Great Public Schools Criteria for South CarolinaGreat Public Schools Criteria refers to the seven elements needed for closing the achievement gaps and raising achievement for all students. The seven elements are: (1) readiness to learn, (2) high expectations, (3) quality conditions, (4) qualified staff, (5) accountability, (6) parental involvement, and (7) funding.
Read more below about the Great Public Schools Criteria in South Carolina.
Readiness to Learn
- State Policy: A definition of the minimum number of hours for full-day kindergarten is not specified in South Carolina state statutes. Districts are required to offer full-day kindergarten as well as a half-day option. South Carolina provides more funding for full-day kindergarten than for 1st grade.
- Definition, District Offering and Pupil Attendance: The school day for elementary students must be at least six hours a day, or its equivalent weekly, including lunch (SC ST § 59-1-440).
(Education Commission of the States [ECS] Kindergarten Database, 2007)
South Carolina's Half-Day Child Development Program (4K) was established under the 1984 Education Improvement Act as part of efforts to better prepare the state's four-year-olds for kindergarten and first grade. Each district is required to provide at least one prekindergarten class with funding allocated based on the number of kindergarten children eligible for free or reduced-price lunch. Most districts offer only half-day classes, but some offer full-school-day classes using state, Title I, or local funds to extend the program day. (NIEER)
In the spring of 2004, the state began monitoring program quality using the Early Childhood Environment Rating Scale (ECERS). Legislation now requires an annual evaluation to be submits to the Education Oversight Committee, the Governor's Office and the state legislature.
South Carolina also has a separate early childhood initiative known as First Steps to School Readiness. This initiative helps support various programs and services to meet the needs of young children and their families through public-private collaborations. First Steps County Partnerships decide how to distribute funds at the local level with some guidance from the state. These Partnerships decide how to distribute funds at the local level, with some guidance from the state. These funds can be used to supplement the 4K program by extending services to full-day programs, adding new full-day classes, or serving additional children in half-day classes. (NIEER)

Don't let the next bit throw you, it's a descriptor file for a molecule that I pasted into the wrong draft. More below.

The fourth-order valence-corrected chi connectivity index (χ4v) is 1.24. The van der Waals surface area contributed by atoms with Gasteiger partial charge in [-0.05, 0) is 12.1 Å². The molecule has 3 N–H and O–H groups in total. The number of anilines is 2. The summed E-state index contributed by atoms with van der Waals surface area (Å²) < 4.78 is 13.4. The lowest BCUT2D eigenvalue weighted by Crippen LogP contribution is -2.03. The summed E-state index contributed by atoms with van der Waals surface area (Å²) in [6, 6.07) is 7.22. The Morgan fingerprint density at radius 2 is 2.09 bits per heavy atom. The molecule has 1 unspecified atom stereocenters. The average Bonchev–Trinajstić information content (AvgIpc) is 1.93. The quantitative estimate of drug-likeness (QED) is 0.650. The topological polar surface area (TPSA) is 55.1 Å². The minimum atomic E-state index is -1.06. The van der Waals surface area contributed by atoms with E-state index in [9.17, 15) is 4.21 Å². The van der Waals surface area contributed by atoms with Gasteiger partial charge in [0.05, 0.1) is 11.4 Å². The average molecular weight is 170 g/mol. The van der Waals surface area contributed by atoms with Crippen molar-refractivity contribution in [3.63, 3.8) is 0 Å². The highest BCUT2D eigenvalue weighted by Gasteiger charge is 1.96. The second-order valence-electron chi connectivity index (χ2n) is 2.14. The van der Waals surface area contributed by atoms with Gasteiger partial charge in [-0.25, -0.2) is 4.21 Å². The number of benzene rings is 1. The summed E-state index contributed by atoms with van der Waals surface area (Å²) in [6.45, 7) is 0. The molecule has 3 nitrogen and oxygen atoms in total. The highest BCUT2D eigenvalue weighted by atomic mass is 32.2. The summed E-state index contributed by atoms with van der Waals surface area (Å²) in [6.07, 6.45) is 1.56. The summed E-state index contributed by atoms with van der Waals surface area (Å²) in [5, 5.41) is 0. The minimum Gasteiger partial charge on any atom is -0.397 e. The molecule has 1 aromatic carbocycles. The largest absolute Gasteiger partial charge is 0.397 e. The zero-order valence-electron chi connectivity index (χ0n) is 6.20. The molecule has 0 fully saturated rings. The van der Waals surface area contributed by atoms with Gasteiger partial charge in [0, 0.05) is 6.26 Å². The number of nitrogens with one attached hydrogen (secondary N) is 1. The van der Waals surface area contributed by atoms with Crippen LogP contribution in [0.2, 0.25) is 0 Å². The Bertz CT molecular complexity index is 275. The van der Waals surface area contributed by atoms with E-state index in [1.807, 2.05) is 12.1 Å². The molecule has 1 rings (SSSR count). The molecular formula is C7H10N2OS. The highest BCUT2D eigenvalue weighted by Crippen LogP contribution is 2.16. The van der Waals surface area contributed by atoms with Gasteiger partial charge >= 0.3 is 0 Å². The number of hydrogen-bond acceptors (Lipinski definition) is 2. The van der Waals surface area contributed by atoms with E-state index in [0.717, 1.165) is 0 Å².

A report issued in 2005 concluded the following:
- South Carolina's programs produce an increase in children’s vocabulary scores of over 5 raw score points, 42 percent more growth over the year due to the program (and a 10 percent increase in average vocabulary scores). This improvement translates into an additional four months of progress in vocabulary growth due to the program. This outcome is particularly important because the measure is strongly predictive of general cognitive abilities.
- South Carolina's programs have large effects on children’s understanding of print concepts. The programs increase all children’s print awareness scores by nearly 19 percentage points, a doubling of growth over the year due to the program (and a 42 percent increase in children’s average print awareness scores). The programs additionally boost scores for children from low-income families another 8 percentage points higher. Children who attend the programs know more letters, more letter-sound associations, and are more familiar with words and books concepts.